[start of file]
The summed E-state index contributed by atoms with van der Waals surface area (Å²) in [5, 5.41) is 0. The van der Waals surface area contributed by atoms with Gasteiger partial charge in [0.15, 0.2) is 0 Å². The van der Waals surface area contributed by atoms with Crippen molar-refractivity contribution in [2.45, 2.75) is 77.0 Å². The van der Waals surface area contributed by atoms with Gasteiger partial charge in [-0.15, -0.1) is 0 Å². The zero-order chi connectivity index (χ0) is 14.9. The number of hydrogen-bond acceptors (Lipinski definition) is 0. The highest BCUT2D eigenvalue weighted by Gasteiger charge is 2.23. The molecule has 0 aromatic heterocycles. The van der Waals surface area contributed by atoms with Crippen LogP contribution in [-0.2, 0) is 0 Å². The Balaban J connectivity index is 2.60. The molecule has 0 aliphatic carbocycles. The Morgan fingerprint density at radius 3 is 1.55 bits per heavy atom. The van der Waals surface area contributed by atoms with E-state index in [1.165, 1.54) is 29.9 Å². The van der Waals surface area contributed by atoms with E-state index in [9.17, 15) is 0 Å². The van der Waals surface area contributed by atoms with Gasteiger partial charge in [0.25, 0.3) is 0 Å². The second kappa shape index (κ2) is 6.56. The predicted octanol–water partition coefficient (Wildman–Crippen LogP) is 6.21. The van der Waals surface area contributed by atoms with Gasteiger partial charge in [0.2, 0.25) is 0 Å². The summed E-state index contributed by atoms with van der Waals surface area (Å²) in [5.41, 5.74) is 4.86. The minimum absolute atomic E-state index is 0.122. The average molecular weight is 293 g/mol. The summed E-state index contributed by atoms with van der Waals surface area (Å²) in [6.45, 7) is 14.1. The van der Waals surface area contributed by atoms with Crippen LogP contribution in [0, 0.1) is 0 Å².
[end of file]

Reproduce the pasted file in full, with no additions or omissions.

The summed E-state index contributed by atoms with van der Waals surface area (Å²) in [5, 5.41) is 0. The van der Waals surface area contributed by atoms with Gasteiger partial charge in [0.15, 0.2) is 0 Å². The van der Waals surface area contributed by atoms with Crippen molar-refractivity contribution in [2.45, 2.75) is 77.0 Å². The van der Waals surface area contributed by atoms with Gasteiger partial charge in [-0.15, -0.1) is 0 Å². The zero-order chi connectivity index (χ0) is 14.9. The number of hydrogen-bond acceptors (Lipinski definition) is 0. The highest BCUT2D eigenvalue weighted by Gasteiger charge is 2.23. The molecule has 0 aromatic heterocycles. The van der Waals surface area contributed by atoms with Crippen LogP contribution in [-0.2, 0) is 0 Å². The Balaban J connectivity index is 2.60. The molecule has 0 aliphatic carbocycles. The Morgan fingerprint density at radius 3 is 1.55 bits per heavy atom. The van der Waals surface area contributed by atoms with E-state index in [1.165, 1.54) is 29.9 Å². The van der Waals surface area contributed by atoms with E-state index in [9.17, 15) is 0 Å². The van der Waals surface area contributed by atoms with Gasteiger partial charge in [0.25, 0.3) is 0 Å². The second kappa shape index (κ2) is 6.56. The predicted octanol–water partition coefficient (Wildman–Crippen LogP) is 6.21. The van der Waals surface area contributed by atoms with Gasteiger partial charge in [0.2, 0.25) is 0 Å². The summed E-state index contributed by atoms with van der Waals surface area (Å²) in [5.41, 5.74) is 4.86. The minimum absolute atomic E-state index is 0.122. The average molecular weight is 293 g/mol. The summed E-state index contributed by atoms with van der Waals surface area (Å²) in [6.45, 7) is 14.1. The van der Waals surface area contributed by atoms with Crippen LogP contribution in [0, 0.1) is 0 Å².